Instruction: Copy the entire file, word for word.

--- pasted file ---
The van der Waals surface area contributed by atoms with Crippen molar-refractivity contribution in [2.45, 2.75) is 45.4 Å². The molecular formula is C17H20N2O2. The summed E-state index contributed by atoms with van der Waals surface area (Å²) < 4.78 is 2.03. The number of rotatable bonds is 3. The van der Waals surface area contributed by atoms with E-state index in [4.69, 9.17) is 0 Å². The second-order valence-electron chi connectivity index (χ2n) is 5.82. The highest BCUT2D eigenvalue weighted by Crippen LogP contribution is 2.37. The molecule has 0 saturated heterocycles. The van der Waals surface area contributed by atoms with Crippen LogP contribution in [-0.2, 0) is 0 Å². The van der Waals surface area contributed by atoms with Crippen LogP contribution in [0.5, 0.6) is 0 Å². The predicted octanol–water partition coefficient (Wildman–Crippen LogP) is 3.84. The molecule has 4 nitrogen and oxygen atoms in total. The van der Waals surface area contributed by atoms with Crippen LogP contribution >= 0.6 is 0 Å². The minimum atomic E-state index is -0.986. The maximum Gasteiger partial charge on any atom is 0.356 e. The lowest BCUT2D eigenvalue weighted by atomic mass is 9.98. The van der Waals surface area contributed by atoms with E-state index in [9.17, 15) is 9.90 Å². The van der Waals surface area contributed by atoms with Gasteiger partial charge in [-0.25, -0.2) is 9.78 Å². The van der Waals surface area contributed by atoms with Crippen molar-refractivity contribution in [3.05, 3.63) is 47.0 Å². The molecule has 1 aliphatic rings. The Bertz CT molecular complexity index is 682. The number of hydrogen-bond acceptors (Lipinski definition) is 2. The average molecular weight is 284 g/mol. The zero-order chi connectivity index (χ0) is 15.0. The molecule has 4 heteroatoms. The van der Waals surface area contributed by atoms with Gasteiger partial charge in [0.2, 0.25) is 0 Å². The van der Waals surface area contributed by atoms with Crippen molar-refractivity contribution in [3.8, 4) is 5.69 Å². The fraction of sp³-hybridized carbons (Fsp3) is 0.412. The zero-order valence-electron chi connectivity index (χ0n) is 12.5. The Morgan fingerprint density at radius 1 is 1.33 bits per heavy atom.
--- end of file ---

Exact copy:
The van der Waals surface area contributed by atoms with Crippen molar-refractivity contribution in [2.45, 2.75) is 45.4 Å². The molecular formula is C17H20N2O2. The summed E-state index contributed by atoms with van der Waals surface area (Å²) < 4.78 is 2.03. The number of rotatable bonds is 3. The van der Waals surface area contributed by atoms with E-state index in [4.69, 9.17) is 0 Å². The second-order valence-electron chi connectivity index (χ2n) is 5.82. The highest BCUT2D eigenvalue weighted by Crippen LogP contribution is 2.37. The molecule has 0 saturated heterocycles. The van der Waals surface area contributed by atoms with Crippen LogP contribution in [-0.2, 0) is 0 Å². The van der Waals surface area contributed by atoms with Crippen LogP contribution in [0.5, 0.6) is 0 Å². The predicted octanol–water partition coefficient (Wildman–Crippen LogP) is 3.84. The molecule has 4 nitrogen and oxygen atoms in total. The van der Waals surface area contributed by atoms with Crippen LogP contribution >= 0.6 is 0 Å². The minimum atomic E-state index is -0.986. The maximum Gasteiger partial charge on any atom is 0.356 e. The lowest BCUT2D eigenvalue weighted by atomic mass is 9.98. The van der Waals surface area contributed by atoms with E-state index in [9.17, 15) is 9.90 Å². The van der Waals surface area contributed by atoms with Gasteiger partial charge in [-0.25, -0.2) is 9.78 Å². The van der Waals surface area contributed by atoms with Crippen molar-refractivity contribution in [3.05, 3.63) is 47.0 Å². The molecule has 1 aliphatic rings. The Bertz CT molecular complexity index is 682. The number of hydrogen-bond acceptors (Lipinski definition) is 2. The average molecular weight is 284 g/mol. The zero-order chi connectivity index (χ0) is 15.0. The molecule has 4 heteroatoms. The van der Waals surface area contributed by atoms with Gasteiger partial charge in [0.2, 0.25) is 0 Å². The van der Waals surface area contributed by atoms with Crippen molar-refractivity contribution in [3.8, 4) is 5.69 Å². The fraction of sp³-hybridized carbons (Fsp3) is 0.412. The zero-order valence-electron chi connectivity index (χ0n) is 12.5. The Morgan fingerprint density at radius 1 is 1.33 bits per heavy atom.